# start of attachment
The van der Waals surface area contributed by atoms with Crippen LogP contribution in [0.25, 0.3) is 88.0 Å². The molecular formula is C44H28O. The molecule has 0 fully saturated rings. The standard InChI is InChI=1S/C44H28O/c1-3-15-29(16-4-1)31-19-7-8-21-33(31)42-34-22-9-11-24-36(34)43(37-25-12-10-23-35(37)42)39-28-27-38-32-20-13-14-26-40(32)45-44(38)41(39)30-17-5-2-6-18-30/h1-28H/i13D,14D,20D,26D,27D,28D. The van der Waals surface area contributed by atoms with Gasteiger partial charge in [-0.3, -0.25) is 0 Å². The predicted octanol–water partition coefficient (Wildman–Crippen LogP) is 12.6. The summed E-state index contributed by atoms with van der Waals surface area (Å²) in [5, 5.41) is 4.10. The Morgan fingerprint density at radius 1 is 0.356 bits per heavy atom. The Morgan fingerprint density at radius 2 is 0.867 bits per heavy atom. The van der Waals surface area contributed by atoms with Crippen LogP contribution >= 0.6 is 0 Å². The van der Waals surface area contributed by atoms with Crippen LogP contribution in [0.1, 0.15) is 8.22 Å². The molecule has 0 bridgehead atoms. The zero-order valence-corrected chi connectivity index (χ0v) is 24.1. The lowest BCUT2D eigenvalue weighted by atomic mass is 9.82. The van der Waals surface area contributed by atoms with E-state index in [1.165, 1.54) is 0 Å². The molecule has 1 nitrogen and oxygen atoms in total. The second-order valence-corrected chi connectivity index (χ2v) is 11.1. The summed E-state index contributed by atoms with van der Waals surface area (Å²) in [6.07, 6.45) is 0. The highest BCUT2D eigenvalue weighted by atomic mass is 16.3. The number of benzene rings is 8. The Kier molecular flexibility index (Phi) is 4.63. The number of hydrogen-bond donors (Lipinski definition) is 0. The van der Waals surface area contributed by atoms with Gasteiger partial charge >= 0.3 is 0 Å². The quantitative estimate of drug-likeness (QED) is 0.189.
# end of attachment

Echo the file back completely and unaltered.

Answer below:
The van der Waals surface area contributed by atoms with Crippen LogP contribution in [0.25, 0.3) is 88.0 Å². The molecular formula is C44H28O. The molecule has 0 fully saturated rings. The standard InChI is InChI=1S/C44H28O/c1-3-15-29(16-4-1)31-19-7-8-21-33(31)42-34-22-9-11-24-36(34)43(37-25-12-10-23-35(37)42)39-28-27-38-32-20-13-14-26-40(32)45-44(38)41(39)30-17-5-2-6-18-30/h1-28H/i13D,14D,20D,26D,27D,28D. The van der Waals surface area contributed by atoms with Gasteiger partial charge in [-0.3, -0.25) is 0 Å². The predicted octanol–water partition coefficient (Wildman–Crippen LogP) is 12.6. The summed E-state index contributed by atoms with van der Waals surface area (Å²) in [5, 5.41) is 4.10. The Morgan fingerprint density at radius 1 is 0.356 bits per heavy atom. The Morgan fingerprint density at radius 2 is 0.867 bits per heavy atom. The van der Waals surface area contributed by atoms with Crippen LogP contribution >= 0.6 is 0 Å². The van der Waals surface area contributed by atoms with Crippen LogP contribution in [0.1, 0.15) is 8.22 Å². The molecule has 0 bridgehead atoms. The zero-order valence-corrected chi connectivity index (χ0v) is 24.1. The lowest BCUT2D eigenvalue weighted by atomic mass is 9.82. The van der Waals surface area contributed by atoms with E-state index in [1.165, 1.54) is 0 Å². The molecule has 1 nitrogen and oxygen atoms in total. The second-order valence-corrected chi connectivity index (χ2v) is 11.1. The summed E-state index contributed by atoms with van der Waals surface area (Å²) in [6.07, 6.45) is 0. The highest BCUT2D eigenvalue weighted by atomic mass is 16.3. The number of benzene rings is 8. The Kier molecular flexibility index (Phi) is 4.63. The number of hydrogen-bond donors (Lipinski definition) is 0. The van der Waals surface area contributed by atoms with Gasteiger partial charge >= 0.3 is 0 Å². The quantitative estimate of drug-likeness (QED) is 0.189.